Sandra Paim AIA

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    Articles Index

  1. Starting From Scratch
    vs. Remodeling

  2. Designing for a Multi-
    Generational Family

  3. Moving vs. Remodeling

  4. Let There Be Light

  5. To Live or Not To Live
    (in a Construction Zone),
    That is The Question

  6. Have Your Say on
    The House Next Door

Articles Index: 1 | 2 | 3 | 4 | 5 | 6


Moving vs. Remodeling Home

Q: I am trying to decide whether to remodel or move because my house is way too small and this seems like a good time to buy. Can you give me any advice on what attributes to look for in a home I buy, or things I should consider in my remodel, so that I can get the most for my money? From an architectural standpoint, is it easier to remodel an old house or build a new one?

A: Here are some of the things to look for when buying a new home:

  • Natural light
  • Good quality windows (look for windows that meet green standards for heat savings)
  • Easy access to the outdoors
  • Flexibility that will allow you to close off portions of the house to help you control noise from room to room
  • Rooms that are large enough to accommodate your furniture and lifestyle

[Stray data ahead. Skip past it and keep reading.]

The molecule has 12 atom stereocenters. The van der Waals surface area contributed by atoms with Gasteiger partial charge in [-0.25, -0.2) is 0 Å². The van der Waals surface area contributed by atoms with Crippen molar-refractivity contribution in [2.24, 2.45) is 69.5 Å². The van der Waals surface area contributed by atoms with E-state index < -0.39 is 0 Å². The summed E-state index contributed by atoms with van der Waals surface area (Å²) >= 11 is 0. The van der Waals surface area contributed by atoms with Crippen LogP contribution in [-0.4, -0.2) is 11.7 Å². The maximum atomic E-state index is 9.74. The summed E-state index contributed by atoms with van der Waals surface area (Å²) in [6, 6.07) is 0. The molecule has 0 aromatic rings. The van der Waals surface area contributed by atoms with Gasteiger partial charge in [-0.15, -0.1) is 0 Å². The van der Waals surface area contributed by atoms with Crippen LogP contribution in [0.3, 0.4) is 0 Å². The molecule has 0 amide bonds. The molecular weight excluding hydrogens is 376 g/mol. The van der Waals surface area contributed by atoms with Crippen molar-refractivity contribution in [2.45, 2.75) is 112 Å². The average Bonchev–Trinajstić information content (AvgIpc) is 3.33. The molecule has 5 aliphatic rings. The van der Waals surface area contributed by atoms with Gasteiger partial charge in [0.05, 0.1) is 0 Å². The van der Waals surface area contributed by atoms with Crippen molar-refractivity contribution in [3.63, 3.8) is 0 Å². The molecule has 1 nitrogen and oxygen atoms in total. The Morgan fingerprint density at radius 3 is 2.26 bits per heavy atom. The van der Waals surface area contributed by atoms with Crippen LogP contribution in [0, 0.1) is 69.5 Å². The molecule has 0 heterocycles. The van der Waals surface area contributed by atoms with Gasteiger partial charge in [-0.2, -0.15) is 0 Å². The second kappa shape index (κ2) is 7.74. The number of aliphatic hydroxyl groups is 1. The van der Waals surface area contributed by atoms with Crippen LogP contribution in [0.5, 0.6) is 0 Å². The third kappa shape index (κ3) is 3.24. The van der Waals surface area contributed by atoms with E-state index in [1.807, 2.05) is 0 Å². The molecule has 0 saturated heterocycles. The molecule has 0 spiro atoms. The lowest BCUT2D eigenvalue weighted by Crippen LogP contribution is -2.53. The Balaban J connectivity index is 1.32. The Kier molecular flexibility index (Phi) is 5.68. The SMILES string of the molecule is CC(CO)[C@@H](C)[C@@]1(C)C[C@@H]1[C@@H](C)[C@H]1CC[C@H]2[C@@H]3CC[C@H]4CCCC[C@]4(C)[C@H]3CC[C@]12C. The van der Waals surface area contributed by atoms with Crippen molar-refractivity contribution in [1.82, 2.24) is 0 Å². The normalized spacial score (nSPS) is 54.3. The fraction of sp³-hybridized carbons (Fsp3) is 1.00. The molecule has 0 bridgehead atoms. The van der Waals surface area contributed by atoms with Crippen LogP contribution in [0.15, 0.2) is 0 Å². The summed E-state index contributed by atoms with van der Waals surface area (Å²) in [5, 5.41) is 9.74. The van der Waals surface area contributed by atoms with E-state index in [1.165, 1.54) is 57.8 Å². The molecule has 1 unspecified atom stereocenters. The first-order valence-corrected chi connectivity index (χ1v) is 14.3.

• Privacy from neighbors and the street
  • Layout of zones such as living and sleeping spaces and whether the flow works for your lifestyle

If you are remodeling your existing home or one you have purchased, here is a list of things you will need to think about:

  • Make a list of your functional and space needs before you begin any work
  • Re-assess how you want to use each room
  • Come up with a furniture plan to determine traffic patterns and the best use of each space

  • Consider areas or rooms that can serve a dual purpose, such as a kitchen and family room combination
  • One way to create a feeling of more space is to raise ceilings in the main living space or entertainment areas
  • Consider adding skylights, which are a great value and very effective and improving light when they are installed on northern or eastern-facing roofs
  • Reclaim small out-of-date spaces such as closets or utility rooms and use them to increase the remodeled area
  • Consider lighting to create mood, provide focused lighting for performing tasks, and accent artwork
  • Provide a bench in your entry foyer or coat closet, and perhaps a cabinet or table for keys, cell phones, kids' backpacks or even writing paper

Architecturally speaking, it may be easier to remodel than to buy a new home. This is particularly true for people who won't enjoy the process. With a remodel, it is easier to stage or phase the work, and if you have a master plan, there will be less stress and more control over the budget. Remodeling also has its architectural advantages, assuming the house has "good bones" and an architectural style the owner likes and feels is worth enhancing.

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